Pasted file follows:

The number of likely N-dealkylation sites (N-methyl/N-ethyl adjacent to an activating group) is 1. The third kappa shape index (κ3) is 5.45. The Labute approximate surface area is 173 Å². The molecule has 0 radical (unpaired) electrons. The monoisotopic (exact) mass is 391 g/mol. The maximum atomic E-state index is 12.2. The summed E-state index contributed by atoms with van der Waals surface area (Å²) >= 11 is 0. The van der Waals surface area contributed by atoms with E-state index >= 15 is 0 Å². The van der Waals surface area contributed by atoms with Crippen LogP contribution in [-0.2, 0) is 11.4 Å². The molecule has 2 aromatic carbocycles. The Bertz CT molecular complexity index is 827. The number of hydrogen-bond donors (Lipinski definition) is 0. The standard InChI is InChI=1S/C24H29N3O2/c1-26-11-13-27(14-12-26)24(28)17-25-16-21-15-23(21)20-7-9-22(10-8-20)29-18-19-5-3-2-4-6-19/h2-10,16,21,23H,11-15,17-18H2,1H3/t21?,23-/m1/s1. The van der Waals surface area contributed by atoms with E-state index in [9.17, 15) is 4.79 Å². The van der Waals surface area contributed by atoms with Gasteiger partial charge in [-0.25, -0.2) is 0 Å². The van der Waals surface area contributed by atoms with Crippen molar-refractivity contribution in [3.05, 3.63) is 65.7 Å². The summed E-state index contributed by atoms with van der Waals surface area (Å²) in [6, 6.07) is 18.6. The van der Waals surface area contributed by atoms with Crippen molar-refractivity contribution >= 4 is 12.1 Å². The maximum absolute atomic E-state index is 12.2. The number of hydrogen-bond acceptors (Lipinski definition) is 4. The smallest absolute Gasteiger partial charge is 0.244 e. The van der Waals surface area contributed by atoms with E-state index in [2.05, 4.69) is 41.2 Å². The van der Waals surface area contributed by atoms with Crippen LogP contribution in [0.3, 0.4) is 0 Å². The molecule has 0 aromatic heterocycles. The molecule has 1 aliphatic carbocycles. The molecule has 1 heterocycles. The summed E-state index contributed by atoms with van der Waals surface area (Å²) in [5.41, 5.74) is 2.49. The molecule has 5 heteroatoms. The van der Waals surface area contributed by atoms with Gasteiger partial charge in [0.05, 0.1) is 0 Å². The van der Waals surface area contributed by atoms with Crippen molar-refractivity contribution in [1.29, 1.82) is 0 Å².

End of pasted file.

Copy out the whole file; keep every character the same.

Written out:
The number of likely N-dealkylation sites (N-methyl/N-ethyl adjacent to an activating group) is 1. The third kappa shape index (κ3) is 5.45. The Labute approximate surface area is 173 Å². The molecule has 0 radical (unpaired) electrons. The monoisotopic (exact) mass is 391 g/mol. The maximum atomic E-state index is 12.2. The summed E-state index contributed by atoms with van der Waals surface area (Å²) >= 11 is 0. The van der Waals surface area contributed by atoms with E-state index >= 15 is 0 Å². The van der Waals surface area contributed by atoms with Crippen LogP contribution in [-0.2, 0) is 11.4 Å². The molecule has 2 aromatic carbocycles. The Bertz CT molecular complexity index is 827. The number of hydrogen-bond donors (Lipinski definition) is 0. The standard InChI is InChI=1S/C24H29N3O2/c1-26-11-13-27(14-12-26)24(28)17-25-16-21-15-23(21)20-7-9-22(10-8-20)29-18-19-5-3-2-4-6-19/h2-10,16,21,23H,11-15,17-18H2,1H3/t21?,23-/m1/s1. The van der Waals surface area contributed by atoms with E-state index in [9.17, 15) is 4.79 Å². The van der Waals surface area contributed by atoms with Gasteiger partial charge in [-0.25, -0.2) is 0 Å². The van der Waals surface area contributed by atoms with Crippen molar-refractivity contribution in [3.05, 3.63) is 65.7 Å². The summed E-state index contributed by atoms with van der Waals surface area (Å²) in [6, 6.07) is 18.6. The van der Waals surface area contributed by atoms with Crippen molar-refractivity contribution >= 4 is 12.1 Å². The maximum absolute atomic E-state index is 12.2. The number of hydrogen-bond acceptors (Lipinski definition) is 4. The smallest absolute Gasteiger partial charge is 0.244 e. The van der Waals surface area contributed by atoms with E-state index in [2.05, 4.69) is 41.2 Å². The van der Waals surface area contributed by atoms with Crippen LogP contribution in [0.3, 0.4) is 0 Å². The molecule has 0 aromatic heterocycles. The molecule has 1 aliphatic carbocycles. The molecule has 1 heterocycles. The summed E-state index contributed by atoms with van der Waals surface area (Å²) in [5.41, 5.74) is 2.49. The molecule has 5 heteroatoms. The van der Waals surface area contributed by atoms with Gasteiger partial charge in [0.05, 0.1) is 0 Å². The van der Waals surface area contributed by atoms with Crippen molar-refractivity contribution in [1.29, 1.82) is 0 Å².